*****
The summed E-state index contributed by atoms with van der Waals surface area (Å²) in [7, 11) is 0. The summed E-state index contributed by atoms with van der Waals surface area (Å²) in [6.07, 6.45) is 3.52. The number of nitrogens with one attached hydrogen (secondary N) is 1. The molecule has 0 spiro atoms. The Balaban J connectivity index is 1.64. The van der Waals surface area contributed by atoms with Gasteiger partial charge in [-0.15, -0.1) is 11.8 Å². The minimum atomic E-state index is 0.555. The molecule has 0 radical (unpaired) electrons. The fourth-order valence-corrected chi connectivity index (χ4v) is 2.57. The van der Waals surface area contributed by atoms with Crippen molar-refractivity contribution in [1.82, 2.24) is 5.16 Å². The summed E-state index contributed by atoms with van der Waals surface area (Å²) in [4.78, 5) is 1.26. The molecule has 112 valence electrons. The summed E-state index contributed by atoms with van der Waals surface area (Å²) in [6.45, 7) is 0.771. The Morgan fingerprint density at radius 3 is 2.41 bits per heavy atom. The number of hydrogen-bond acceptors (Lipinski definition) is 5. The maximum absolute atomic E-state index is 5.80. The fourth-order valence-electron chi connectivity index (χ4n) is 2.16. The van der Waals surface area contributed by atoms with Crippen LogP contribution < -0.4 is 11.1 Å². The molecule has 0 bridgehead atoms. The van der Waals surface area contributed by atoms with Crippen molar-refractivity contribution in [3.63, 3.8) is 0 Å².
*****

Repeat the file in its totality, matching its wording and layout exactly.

The summed E-state index contributed by atoms with van der Waals surface area (Å²) in [7, 11) is 0. The summed E-state index contributed by atoms with van der Waals surface area (Å²) in [6.07, 6.45) is 3.52. The number of nitrogens with one attached hydrogen (secondary N) is 1. The molecule has 0 spiro atoms. The Balaban J connectivity index is 1.64. The van der Waals surface area contributed by atoms with Gasteiger partial charge in [-0.15, -0.1) is 11.8 Å². The minimum atomic E-state index is 0.555. The molecule has 0 radical (unpaired) electrons. The fourth-order valence-corrected chi connectivity index (χ4v) is 2.57. The van der Waals surface area contributed by atoms with Crippen molar-refractivity contribution in [1.82, 2.24) is 5.16 Å². The summed E-state index contributed by atoms with van der Waals surface area (Å²) in [4.78, 5) is 1.26. The molecule has 112 valence electrons. The summed E-state index contributed by atoms with van der Waals surface area (Å²) in [6.45, 7) is 0.771. The Morgan fingerprint density at radius 3 is 2.41 bits per heavy atom. The number of hydrogen-bond acceptors (Lipinski definition) is 5. The maximum absolute atomic E-state index is 5.80. The fourth-order valence-electron chi connectivity index (χ4n) is 2.16. The van der Waals surface area contributed by atoms with Crippen LogP contribution < -0.4 is 11.1 Å². The molecule has 0 bridgehead atoms. The van der Waals surface area contributed by atoms with Crippen molar-refractivity contribution in [3.63, 3.8) is 0 Å².